Kim Greene has been a very busy lady. Not only is she a successful L.A. based makeup artist, she is, also, a burgeoning entrepreneur and videographer, writer and star of instructional videos found on her own you-tube channel, now throw in her blog – tired yet. In her spare time she has just completed a guest turn as a judge on Face Off, the Syfy Network’s nail biter seeking out the newest stars of the mascara, rouge and prosthetic world.
“I am first and foremost a film maker,” says Kim, when asked if her other projects ever get in the way of being on the set, “It is who I am.”
In Kim’s case the appellation is not mere hubris. The Chicago native studied Radio, TV and Film in college. She followed a path trod by many before and after her; she was a utility player in the film world. She did everything from production coordinating to craft service; anything to be on or close to the set in commercials and industrials.
“One day I watched someone doing makeup,“ she recalls, “I had a true ‘aha’ moment.” I’m sure many of those in the business have a trace of a smile recalling their own moment.
Kim headed off to study under Vincent Kehoe the make-up artist, author and teacher who was among the foremost craftsmen of his time. Mr. Kehoe’s lessons were the foundation for Kim’s development of her skill set. Armed with this solid foundation she was ready to get into the game.
She moved to Texas to share an apartment with her sister when she heard of a film boom going on in the “right to work” state. Kim was able to get a job as a day player on the Oliver Stone film, JFK. It was there that she met Ron Berkley who was impressed enough with what she offered he chose to begin mentoring her. Soon after their first job he called “come work with me,” he offered. The job was the Michael Jackson Black And White video.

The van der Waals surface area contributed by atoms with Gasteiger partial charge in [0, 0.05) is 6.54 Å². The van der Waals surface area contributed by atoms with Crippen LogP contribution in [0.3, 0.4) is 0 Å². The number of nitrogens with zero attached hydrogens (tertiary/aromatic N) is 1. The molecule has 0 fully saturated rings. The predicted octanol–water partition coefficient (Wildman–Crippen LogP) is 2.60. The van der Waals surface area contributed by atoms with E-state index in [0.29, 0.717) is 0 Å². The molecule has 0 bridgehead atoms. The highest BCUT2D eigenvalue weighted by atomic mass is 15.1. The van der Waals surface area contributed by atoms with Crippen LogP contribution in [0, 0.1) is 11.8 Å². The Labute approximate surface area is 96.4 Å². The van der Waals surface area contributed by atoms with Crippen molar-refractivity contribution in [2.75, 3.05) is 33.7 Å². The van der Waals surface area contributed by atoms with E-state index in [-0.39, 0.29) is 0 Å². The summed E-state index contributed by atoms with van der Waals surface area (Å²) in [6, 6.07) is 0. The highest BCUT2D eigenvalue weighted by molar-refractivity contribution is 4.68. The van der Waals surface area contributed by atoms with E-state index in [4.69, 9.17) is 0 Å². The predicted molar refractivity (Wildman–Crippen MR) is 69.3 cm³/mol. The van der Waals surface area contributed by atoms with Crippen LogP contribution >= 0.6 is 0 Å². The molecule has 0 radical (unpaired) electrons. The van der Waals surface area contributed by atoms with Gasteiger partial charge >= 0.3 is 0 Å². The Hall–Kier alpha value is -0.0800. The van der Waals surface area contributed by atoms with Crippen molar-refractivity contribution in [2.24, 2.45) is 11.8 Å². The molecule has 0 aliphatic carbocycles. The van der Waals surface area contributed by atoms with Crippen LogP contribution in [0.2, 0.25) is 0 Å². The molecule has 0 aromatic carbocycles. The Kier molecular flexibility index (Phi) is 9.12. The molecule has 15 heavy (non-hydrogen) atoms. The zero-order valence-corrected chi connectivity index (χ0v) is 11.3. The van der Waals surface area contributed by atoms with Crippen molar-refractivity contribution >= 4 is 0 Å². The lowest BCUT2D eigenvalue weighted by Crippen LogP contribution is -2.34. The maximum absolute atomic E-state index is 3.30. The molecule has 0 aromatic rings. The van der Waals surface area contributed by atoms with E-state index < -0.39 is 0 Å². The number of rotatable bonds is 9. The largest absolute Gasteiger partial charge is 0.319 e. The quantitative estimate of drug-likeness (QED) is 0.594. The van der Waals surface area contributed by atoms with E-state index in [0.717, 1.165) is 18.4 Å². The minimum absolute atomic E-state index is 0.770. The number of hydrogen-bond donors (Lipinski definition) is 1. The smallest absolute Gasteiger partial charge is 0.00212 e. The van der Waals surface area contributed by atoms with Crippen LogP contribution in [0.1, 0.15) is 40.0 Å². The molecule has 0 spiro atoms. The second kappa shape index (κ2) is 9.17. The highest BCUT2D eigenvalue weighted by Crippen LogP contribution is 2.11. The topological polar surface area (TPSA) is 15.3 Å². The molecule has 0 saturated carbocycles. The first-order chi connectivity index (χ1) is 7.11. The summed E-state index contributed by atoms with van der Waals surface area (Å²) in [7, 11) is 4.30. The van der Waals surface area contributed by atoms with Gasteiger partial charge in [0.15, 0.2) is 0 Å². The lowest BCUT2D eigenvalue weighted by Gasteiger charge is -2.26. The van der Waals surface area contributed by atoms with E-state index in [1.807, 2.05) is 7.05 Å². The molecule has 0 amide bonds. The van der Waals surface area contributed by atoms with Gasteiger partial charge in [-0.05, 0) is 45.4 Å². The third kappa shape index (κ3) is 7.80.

“Ron always guided her toward becoming a head makeup artist. “While I’ve always been a little disorganized,” she says, “ I find myself very organized at work. The head makeup is the organizer.”
Kim has gone on to serve as either key or head makeup person on dozens of projects. In addition, she has been the star makeup person for celebrities including Woody Harrelson, Drew Barrymore and Christina Applegate.
Kim describes her mentors as, “amazingly generous.” She keenly feels a responsibility to “pay it forward” as she becomes a maestra. She has taught seminars, including one in department heading. She is, of course, quick to take on a mentoring roll.
In addition to her blog, Kim has created her own you-tube channel for instructional videos. She is talent, videographer and editor. Some segments are primarily geared toward professionals, including one showing how to pack your kit for a mountain shoot. There’s that sense of organization again. All the videos, however will appeal to pro and amateur alike. You are, after all, getting free tips from a professional who is an expert in “beauty makeup”.
Ironically, Kim’s husband is an editor on major films “He finds it quite charming when I’m cutting my videos on I-movie,” she said. Kim is quick to add, “he is extremely supportive.”
In the film business, very few innovations come from a corporate R&D lab. New products are mostly the result of some craftsman getting tired of struggling with paraphernalia that doesn’t serve them well. Kim has joined the ranks of those pros that have developed a piece of equipment out of sheer exasperation.
“There was nothing available,” says Kim. “Everything was heavy, canvas and dark.” She complains that equipment would “get lost” in the deep beach bag like set bags. She decided she wanted something more convenient and to get it she’d have to make it herself. This led to the birth of of set bags for makeup and hair artists.
“My first bag came to me in a dream,” Kim remembers, “I woke up and drew it out on a napkin on the nightstand.” From simple drawings she has grown into submitting her designs to the manufacturer on a 3-dimensional design program.
After the first bags were put on the market the inevitable happened. “The first time I saw someone carrying one of my bags, I said, ‘Oh my God,’” even now her voice rises two octaves with excitement, “’where did you get that bag!’” She says, “It didn’t seem real.”
She pays very close attention to all the bags’ details, from the exact size of the compartments for the materials used. She selects heavier vinyl and higher quality zippers. She examines her bags right down to the quality of the stitching.
It may seem to some that she has a lot on her plate – film work, internet teaching, blogging, entrepreneurship; it is a formidable load, indeed. In speaking with Kim there is passion, but no sign of stress. After all, she’s got it all organized.